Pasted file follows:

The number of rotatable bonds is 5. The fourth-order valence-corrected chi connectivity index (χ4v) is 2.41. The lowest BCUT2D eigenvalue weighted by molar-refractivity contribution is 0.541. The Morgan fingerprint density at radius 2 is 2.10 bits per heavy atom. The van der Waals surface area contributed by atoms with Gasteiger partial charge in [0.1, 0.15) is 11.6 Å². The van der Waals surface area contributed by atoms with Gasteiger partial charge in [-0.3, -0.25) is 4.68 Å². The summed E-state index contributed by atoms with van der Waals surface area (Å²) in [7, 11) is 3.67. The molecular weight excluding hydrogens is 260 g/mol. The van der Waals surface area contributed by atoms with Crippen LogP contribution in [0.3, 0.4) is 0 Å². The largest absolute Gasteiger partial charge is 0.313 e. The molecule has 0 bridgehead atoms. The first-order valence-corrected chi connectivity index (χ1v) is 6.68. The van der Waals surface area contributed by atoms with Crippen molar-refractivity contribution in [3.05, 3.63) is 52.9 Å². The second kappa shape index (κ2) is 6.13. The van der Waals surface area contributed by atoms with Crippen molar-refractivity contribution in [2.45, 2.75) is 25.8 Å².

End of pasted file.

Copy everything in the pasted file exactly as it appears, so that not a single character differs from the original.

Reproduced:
The number of rotatable bonds is 5. The fourth-order valence-corrected chi connectivity index (χ4v) is 2.41. The lowest BCUT2D eigenvalue weighted by molar-refractivity contribution is 0.541. The Morgan fingerprint density at radius 2 is 2.10 bits per heavy atom. The van der Waals surface area contributed by atoms with Gasteiger partial charge in [0.1, 0.15) is 11.6 Å². The van der Waals surface area contributed by atoms with Gasteiger partial charge in [-0.3, -0.25) is 4.68 Å². The summed E-state index contributed by atoms with van der Waals surface area (Å²) in [7, 11) is 3.67. The molecular weight excluding hydrogens is 260 g/mol. The van der Waals surface area contributed by atoms with Crippen LogP contribution in [0.3, 0.4) is 0 Å². The largest absolute Gasteiger partial charge is 0.313 e. The molecule has 0 bridgehead atoms. The first-order valence-corrected chi connectivity index (χ1v) is 6.68. The van der Waals surface area contributed by atoms with Crippen molar-refractivity contribution in [3.05, 3.63) is 52.9 Å². The second kappa shape index (κ2) is 6.13. The van der Waals surface area contributed by atoms with Crippen molar-refractivity contribution in [2.45, 2.75) is 25.8 Å².